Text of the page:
This Week in Tower History

The “This Week in Tower History” column will collect relevant, historical, or humorous excerpts from any past editions of The Tower’s 97-year-existence. Compiled weekly by Tower editors. 10 Years Ago – April 23, 2010 A front-page article headlined “O’Connell Bids Farewell to Catholic University” included Rev. David O’Connell’s advice to the next university president, who Read More …

Shortening the VP’s Shortlist

Photo courtesy of Vox By Fernando Cordova After Senator Bernie Sanders removed himself from the Democratic presidential race and eventually endorsed former Vice President Biden, it has become virtually inevitable that Biden will become the Democratic nominee for the 2020 presidential election. The current delegate count for Biden heading into the Democratic National Convention stands Read More …

The Southwestern United States Face Unprecedented “Megadrought”

Image courtesy of phys.org By Grace Pooley The western United States is no stranger to environmental woes such as seasonal wildfires and cyclical droughts. A new threat is on the horizon, however, one that is exacerbated by anthropogenic climate change—a reality that can no longer be denied. The megadrought—newly realized, not necessarily new—has descended upon Read More …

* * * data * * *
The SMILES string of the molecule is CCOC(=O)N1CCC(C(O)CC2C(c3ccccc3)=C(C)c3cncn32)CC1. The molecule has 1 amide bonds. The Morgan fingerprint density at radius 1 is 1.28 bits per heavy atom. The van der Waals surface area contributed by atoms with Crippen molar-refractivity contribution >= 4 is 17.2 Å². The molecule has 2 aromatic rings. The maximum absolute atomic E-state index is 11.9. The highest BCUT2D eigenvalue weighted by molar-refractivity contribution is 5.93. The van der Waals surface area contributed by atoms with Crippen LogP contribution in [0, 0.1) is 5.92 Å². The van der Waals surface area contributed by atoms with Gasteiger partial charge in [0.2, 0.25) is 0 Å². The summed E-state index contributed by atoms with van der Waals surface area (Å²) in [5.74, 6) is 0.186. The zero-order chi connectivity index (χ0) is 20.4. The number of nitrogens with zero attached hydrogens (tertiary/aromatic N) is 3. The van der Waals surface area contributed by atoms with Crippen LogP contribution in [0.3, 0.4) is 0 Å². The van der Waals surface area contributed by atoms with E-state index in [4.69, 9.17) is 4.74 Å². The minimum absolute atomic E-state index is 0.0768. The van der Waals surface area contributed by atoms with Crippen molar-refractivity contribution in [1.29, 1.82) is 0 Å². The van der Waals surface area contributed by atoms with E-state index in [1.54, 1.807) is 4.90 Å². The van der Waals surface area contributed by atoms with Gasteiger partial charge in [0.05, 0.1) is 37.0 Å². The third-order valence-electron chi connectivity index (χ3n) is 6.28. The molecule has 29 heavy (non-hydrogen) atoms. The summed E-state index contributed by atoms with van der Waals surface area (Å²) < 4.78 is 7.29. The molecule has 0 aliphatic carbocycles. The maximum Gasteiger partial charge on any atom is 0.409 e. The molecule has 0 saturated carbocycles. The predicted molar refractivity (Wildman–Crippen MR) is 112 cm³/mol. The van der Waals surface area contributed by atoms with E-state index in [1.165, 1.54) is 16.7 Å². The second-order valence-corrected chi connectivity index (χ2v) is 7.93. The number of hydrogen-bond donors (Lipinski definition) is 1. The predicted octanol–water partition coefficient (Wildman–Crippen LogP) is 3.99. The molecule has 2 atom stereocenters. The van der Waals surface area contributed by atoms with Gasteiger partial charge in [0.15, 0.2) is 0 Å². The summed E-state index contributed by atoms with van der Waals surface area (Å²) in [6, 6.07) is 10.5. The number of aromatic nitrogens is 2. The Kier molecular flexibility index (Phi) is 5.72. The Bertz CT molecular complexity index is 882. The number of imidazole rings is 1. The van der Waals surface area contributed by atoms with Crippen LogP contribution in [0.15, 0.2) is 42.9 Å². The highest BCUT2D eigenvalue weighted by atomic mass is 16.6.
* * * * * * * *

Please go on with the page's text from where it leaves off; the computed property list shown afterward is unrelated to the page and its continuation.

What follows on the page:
Mrs. America: A Glimpse Into How Americans Perceive the Traditional Woman

Photo Courtesy of The Verge By Renee Rasmussen  Recently released on Hulu, Mrs. America is a new series from FX about the 1970s political struggle to ratify the Equal Rights Amendment (ERA). The first three episodes were released on April 15, and in these episodes, viewers meet Phyllis Schlafly (played by Cate Blanchett), a conservative Read More …

Roger Stone’s Motion for Retrial Is Denied

Courtesy of Politico By Eva Lynch Roger Stone, a political consultant and convicted felon, remains one of the few clear victims of the infamous Mueller Report.  Stone was convicted on seven counts following the release of the controversial report and awaited sentencing for ten months. Less obvious than his guilt is the appropriate sentencing; prosecutors Read More …